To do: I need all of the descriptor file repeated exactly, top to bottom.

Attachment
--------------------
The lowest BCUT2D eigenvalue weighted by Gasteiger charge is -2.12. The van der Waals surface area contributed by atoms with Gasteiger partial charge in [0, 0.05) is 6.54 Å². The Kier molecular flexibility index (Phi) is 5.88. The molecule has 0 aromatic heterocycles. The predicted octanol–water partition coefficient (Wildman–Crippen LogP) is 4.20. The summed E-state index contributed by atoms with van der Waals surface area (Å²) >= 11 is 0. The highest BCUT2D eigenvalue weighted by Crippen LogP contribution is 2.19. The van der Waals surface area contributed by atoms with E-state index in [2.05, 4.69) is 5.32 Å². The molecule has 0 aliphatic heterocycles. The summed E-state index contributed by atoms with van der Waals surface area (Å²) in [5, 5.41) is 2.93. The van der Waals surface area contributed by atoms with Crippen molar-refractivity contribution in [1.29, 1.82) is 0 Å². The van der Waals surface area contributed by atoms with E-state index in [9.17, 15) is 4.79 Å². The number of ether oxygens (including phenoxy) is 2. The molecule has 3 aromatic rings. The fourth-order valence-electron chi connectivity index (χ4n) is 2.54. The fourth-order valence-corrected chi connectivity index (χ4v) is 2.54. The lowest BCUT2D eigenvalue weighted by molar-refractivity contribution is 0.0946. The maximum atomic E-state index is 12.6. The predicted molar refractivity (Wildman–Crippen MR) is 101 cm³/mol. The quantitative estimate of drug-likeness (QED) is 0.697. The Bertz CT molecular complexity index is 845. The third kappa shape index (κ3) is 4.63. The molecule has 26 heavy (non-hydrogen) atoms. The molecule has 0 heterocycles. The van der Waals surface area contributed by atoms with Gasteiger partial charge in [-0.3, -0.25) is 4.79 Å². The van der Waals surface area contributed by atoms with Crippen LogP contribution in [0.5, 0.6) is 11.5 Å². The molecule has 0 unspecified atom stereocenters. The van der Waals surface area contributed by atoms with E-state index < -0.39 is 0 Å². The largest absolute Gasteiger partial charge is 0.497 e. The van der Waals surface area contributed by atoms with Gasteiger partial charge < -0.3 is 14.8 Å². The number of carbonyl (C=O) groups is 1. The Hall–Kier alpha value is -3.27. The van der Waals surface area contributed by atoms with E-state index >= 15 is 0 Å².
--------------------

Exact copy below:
The lowest BCUT2D eigenvalue weighted by Gasteiger charge is -2.12. The van der Waals surface area contributed by atoms with Gasteiger partial charge in [0, 0.05) is 6.54 Å². The Kier molecular flexibility index (Phi) is 5.88. The molecule has 0 aromatic heterocycles. The predicted octanol–water partition coefficient (Wildman–Crippen LogP) is 4.20. The summed E-state index contributed by atoms with van der Waals surface area (Å²) >= 11 is 0. The highest BCUT2D eigenvalue weighted by Crippen LogP contribution is 2.19. The van der Waals surface area contributed by atoms with E-state index in [2.05, 4.69) is 5.32 Å². The molecule has 0 aliphatic heterocycles. The summed E-state index contributed by atoms with van der Waals surface area (Å²) in [5, 5.41) is 2.93. The van der Waals surface area contributed by atoms with Crippen molar-refractivity contribution in [1.29, 1.82) is 0 Å². The van der Waals surface area contributed by atoms with E-state index in [9.17, 15) is 4.79 Å². The number of ether oxygens (including phenoxy) is 2. The molecule has 3 aromatic rings. The fourth-order valence-electron chi connectivity index (χ4n) is 2.54. The fourth-order valence-corrected chi connectivity index (χ4v) is 2.54. The lowest BCUT2D eigenvalue weighted by molar-refractivity contribution is 0.0946. The maximum atomic E-state index is 12.6. The predicted molar refractivity (Wildman–Crippen MR) is 101 cm³/mol. The quantitative estimate of drug-likeness (QED) is 0.697. The Bertz CT molecular complexity index is 845. The third kappa shape index (κ3) is 4.63. The molecule has 26 heavy (non-hydrogen) atoms. The molecule has 0 heterocycles. The van der Waals surface area contributed by atoms with Gasteiger partial charge in [-0.3, -0.25) is 4.79 Å². The van der Waals surface area contributed by atoms with Crippen LogP contribution in [0.5, 0.6) is 11.5 Å². The molecule has 0 unspecified atom stereocenters. The van der Waals surface area contributed by atoms with E-state index < -0.39 is 0 Å². The largest absolute Gasteiger partial charge is 0.497 e. The van der Waals surface area contributed by atoms with Gasteiger partial charge < -0.3 is 14.8 Å². The number of carbonyl (C=O) groups is 1. The Hall–Kier alpha value is -3.27. The van der Waals surface area contributed by atoms with E-state index >= 15 is 0 Å².